Cory Williams, a YouTube celebrity known as Mr. Safety, wrote and recorded “The Big Mean Kitty Song,” which has become his most popular video. The lyrics to this song represent what many folks think of when it comes to cats. Lunging at his feet, playing with objects like wrappers and boxes, biting, and always considering attacking his human, Williams’ song accurately describes a mean cat, but it’s done with a beat that entices everyone to want to get up and dance. The video features Cory reading the book, The Big Mean Kitty to a little child, but in the form of a song.
25. I Love My Kitty Cat by Parry Gripp
|Genre||Children’s Music, Novelty Songs|
|Album||I Love My Kitty Cat|
Another offering from the children’s music genre, “I Love My Kitty Cat,” by Parry Gripp, is a fun romp about a human and his cat. Unlike the songs that showcase mostly feline flaws, the singer in this song truly loves his cat. The ukulele riffs amid the driving beat make this a song that would encourage any child to jump up and move to the music as well as sing along. Children who have cats as pets would really relate to the lyrics and the bond that they have with their animal, who is also their pal. Parry Grip is most known for his children’s songs and for being the lead vocalist and guitarist in the punk band Nerf Herder.
26. What’s New Pussycat by Tom Jones
|Genre||Pop, Rock, Soul|
|Album||What’s New Pussycat|
Sung by rising pop star Tom Jones, “What’s New Pussycat” was the featured song on the album of the same name. It was also the theme song for Woody Allen/Peter Sellers’ comedic film, What’s New Pussycat. It was nominated for an Oscar at the 1965 Academy Awards. This piece, however, isn’t about cats at all. Rather, the lyrics have the singer comparing a girl to a pussycat, asking her to powder her cute little pussycat nose and make up her big pussycat eyes so that he can soon kiss her on her sweet little pussycat lips. Burt Bacharach had to talk Jones into recording this song which ironically is a song synonymous with the singer’s fame.
27. Best Kitty Cat Song (featuring Grumpy Cat)
Although not much is known about this last song, it’s too good not to be included in this list of songs about cats. Grumpy Cat, featured in the video, was actually a celebrity cat, known for the signature crabby look on her face. Her real name was Tardar Sauce, and she had her own internet meme. The video is full of cute cat photo shots bouncing to the contagious rhythm of the music. Comically, in the middle of the video, we hear a rumble of thunder, and the picture changes into Grumpy Cat’s face. A silly song with a driving beat; it’s no wonder this song has become known as the “Best Kitty Cat Song.”
28. Cats In The Cradle by Harry Chapin
|Genre||Folk Rock, Soft Rock, Folk Country|
|Album||Verities And Balderdash|
Popular in the seventies, “Cats In The Cradle” tells the sad tale of a father and son who want to be close, but, due to the dad’s career, they don’t get to spend quality time together. As life would have it, the boy grows up and now has his own responsibilities, making it hard for him to find time for his father. Oddly enough, it was the boy who sang, “I’m gonna be like you, Dad,” and sadly, that’s exactly what happens, but not in the way the boy intended. In 1975 the song was nominated for a Grammy for Best Male Pop Vocal Performance.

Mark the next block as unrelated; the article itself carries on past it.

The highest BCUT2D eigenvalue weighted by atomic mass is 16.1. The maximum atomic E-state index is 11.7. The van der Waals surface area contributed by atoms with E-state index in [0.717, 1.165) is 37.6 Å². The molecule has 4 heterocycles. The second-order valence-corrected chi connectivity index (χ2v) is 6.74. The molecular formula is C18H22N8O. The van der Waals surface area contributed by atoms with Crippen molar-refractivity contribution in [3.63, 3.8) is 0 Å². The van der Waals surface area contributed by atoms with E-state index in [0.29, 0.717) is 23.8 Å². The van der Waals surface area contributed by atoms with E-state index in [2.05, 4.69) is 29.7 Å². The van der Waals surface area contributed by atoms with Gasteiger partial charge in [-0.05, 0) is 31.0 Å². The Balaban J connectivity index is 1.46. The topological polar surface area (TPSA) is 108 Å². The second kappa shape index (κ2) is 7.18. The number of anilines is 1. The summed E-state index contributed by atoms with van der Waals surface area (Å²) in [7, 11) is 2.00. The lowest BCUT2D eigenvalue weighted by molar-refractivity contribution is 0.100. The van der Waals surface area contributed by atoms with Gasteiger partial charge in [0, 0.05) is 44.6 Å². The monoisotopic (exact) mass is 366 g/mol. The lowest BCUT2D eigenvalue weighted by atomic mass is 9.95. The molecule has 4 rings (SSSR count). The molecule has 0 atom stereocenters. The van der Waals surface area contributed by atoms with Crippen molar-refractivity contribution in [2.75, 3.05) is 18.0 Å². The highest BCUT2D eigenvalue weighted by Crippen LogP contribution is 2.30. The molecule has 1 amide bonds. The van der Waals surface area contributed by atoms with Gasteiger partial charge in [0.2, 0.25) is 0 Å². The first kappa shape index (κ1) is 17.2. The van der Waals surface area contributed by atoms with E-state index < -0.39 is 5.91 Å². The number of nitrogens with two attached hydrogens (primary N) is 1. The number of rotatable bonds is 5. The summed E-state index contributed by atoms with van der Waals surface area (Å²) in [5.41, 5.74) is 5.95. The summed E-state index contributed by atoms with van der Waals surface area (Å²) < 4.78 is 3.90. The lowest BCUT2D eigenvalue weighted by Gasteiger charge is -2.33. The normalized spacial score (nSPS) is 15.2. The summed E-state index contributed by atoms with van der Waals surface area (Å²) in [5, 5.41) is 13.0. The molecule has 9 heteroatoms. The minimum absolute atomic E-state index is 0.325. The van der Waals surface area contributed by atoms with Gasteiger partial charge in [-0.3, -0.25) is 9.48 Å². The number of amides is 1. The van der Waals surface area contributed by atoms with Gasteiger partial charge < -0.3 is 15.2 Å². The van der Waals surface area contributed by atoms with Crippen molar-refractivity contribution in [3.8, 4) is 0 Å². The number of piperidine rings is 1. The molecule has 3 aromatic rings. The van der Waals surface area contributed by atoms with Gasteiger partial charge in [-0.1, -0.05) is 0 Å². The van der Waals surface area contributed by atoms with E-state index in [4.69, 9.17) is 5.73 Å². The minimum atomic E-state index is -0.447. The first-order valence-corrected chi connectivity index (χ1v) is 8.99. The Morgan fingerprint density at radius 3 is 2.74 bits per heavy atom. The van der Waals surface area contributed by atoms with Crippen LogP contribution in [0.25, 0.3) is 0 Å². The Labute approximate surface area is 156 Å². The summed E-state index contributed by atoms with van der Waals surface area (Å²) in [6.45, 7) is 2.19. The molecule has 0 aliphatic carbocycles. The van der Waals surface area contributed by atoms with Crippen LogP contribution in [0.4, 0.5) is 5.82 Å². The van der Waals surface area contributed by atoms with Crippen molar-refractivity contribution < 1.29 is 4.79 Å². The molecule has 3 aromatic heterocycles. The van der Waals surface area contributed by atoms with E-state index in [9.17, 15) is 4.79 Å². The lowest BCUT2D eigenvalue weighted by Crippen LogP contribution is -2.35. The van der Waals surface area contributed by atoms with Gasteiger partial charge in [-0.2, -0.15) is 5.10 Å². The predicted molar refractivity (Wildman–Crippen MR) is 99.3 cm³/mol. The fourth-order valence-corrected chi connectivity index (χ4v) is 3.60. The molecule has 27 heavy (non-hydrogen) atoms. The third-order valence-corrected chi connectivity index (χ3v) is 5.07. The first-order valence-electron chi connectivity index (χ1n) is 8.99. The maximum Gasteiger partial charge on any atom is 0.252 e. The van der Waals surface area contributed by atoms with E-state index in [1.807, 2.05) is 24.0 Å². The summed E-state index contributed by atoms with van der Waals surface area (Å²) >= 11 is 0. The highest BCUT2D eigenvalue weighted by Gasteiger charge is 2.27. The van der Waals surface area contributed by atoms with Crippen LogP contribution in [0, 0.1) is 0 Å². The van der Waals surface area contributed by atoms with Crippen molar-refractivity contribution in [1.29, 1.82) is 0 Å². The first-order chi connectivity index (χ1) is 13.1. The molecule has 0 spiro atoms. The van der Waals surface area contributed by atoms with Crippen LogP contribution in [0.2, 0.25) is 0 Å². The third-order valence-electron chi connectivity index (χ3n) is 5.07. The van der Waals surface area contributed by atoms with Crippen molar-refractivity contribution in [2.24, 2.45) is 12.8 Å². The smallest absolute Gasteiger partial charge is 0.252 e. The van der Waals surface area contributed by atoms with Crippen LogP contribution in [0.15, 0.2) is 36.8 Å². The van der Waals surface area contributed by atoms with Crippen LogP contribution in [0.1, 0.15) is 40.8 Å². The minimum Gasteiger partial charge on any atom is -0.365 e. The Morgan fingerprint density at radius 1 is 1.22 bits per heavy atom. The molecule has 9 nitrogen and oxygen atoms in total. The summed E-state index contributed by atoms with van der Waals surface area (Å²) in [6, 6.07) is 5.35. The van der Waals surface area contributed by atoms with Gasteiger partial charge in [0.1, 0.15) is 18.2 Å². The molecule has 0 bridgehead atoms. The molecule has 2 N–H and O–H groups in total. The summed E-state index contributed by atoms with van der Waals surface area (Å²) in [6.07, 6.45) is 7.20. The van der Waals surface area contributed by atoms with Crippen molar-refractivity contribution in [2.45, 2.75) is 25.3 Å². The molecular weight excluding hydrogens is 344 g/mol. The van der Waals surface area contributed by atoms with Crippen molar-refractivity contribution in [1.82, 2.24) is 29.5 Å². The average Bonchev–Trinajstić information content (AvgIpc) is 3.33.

29. Eye Of The Tiger by Survivor
|Genre||Hard Rock, Rock|
|Album||Eye Of The Tiger|
Probably best known as the theme song from the movie Rocky III, “Eye Of The Tiger” has a driving hard rock beat and an opening riff that immediately gives it away as one of rock music’s most well-known and popular songs. With two million records sold, the song achieved platinum status, but what is also interesting is that its popularity has lasted through the age of digital streaming with over four million downloads. The lyrics embody what it means to be a fighter and a survivor.
30. Tiger By The Tail by Buck Owens
|Album||I’ve Got A Tiger By The Tail|
Released by Buck Owens and the Buckaroos, “Tiger By The Tail” became one of Owen’s signature songs. It is actually a metaphor for being involved with someone so difficult to deal with that it’s like trying to hold on to a tiger’s tail and not end up getting hurt. The lyrics in each of the verses imply the defeat of the singer who’s had the wind taken out of his sales and is feeling helpless. For many, Buck Owens is most remembered for hosting the television show Hee Haw from 1969 to 1986 with Roy Clark.
31. Kitty Kat by Beyoncé
|Genre||R&B, Soul, Pop|
Composed by Beyoncé, Pharrell Williams, and Shawn Carter, the music video has Beyoncé clad in a leopard-style catsuit complete with matching eye make-up. Her movements are also cat-like. In the song, she refers to herself as Kitty Kat, a girl who isn’t happy in her current relationship. She calls out her boyfriend and tells herself, “Let’s go, little kitty kat…he don’t want no’ mo’.” The music’s slow groove feels as seductive as the singer’s movements in the video. “Kitty Kat” was never released as a single.
32. Tiger by Abba
For Abba fans, the catchy chorus and the infectious dance beat don’t disappoint, even though this isn’t one of the songs the group is most known for. Again, as with many other songs, the title suggests that the song will be about a tiger, but in fact, the tiger is this unknown feeling the singer has about the dangers in the city. Listeners can interpret for themselves exactly what the metaphor is. Some have speculated the tiger could be a killer or a symbol of drug abuse. Oddly enough, the music doesn’t really project the dark nature of the lyrics, and one will find themself singing along rather than feeling the ominous presence projected into the song.